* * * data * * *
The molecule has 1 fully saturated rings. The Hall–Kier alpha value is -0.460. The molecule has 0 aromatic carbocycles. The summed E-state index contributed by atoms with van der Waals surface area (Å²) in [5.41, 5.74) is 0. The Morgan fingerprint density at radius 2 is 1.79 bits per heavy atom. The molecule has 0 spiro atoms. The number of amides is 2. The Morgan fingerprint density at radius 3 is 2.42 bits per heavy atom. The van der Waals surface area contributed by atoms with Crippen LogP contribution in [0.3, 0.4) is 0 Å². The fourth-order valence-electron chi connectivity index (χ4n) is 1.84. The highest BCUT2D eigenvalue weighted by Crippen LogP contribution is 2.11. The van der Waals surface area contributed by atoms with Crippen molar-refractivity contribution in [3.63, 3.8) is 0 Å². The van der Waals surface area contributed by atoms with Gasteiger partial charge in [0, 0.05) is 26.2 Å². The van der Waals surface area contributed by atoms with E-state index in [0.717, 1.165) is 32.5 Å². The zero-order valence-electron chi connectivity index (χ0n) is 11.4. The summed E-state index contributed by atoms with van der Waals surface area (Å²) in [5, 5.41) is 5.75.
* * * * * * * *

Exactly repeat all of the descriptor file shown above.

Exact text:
The molecule has 1 fully saturated rings. The Hall–Kier alpha value is -0.460. The molecule has 0 aromatic carbocycles. The summed E-state index contributed by atoms with van der Waals surface area (Å²) in [5.41, 5.74) is 0. The Morgan fingerprint density at radius 2 is 1.79 bits per heavy atom. The molecule has 0 spiro atoms. The number of amides is 2. The Morgan fingerprint density at radius 3 is 2.42 bits per heavy atom. The van der Waals surface area contributed by atoms with Crippen LogP contribution in [0.3, 0.4) is 0 Å². The fourth-order valence-electron chi connectivity index (χ4n) is 1.84. The highest BCUT2D eigenvalue weighted by Crippen LogP contribution is 2.11. The van der Waals surface area contributed by atoms with Crippen molar-refractivity contribution in [3.63, 3.8) is 0 Å². The van der Waals surface area contributed by atoms with Gasteiger partial charge in [0, 0.05) is 26.2 Å². The van der Waals surface area contributed by atoms with E-state index in [0.717, 1.165) is 32.5 Å². The zero-order valence-electron chi connectivity index (χ0n) is 11.4. The summed E-state index contributed by atoms with van der Waals surface area (Å²) in [5, 5.41) is 5.75.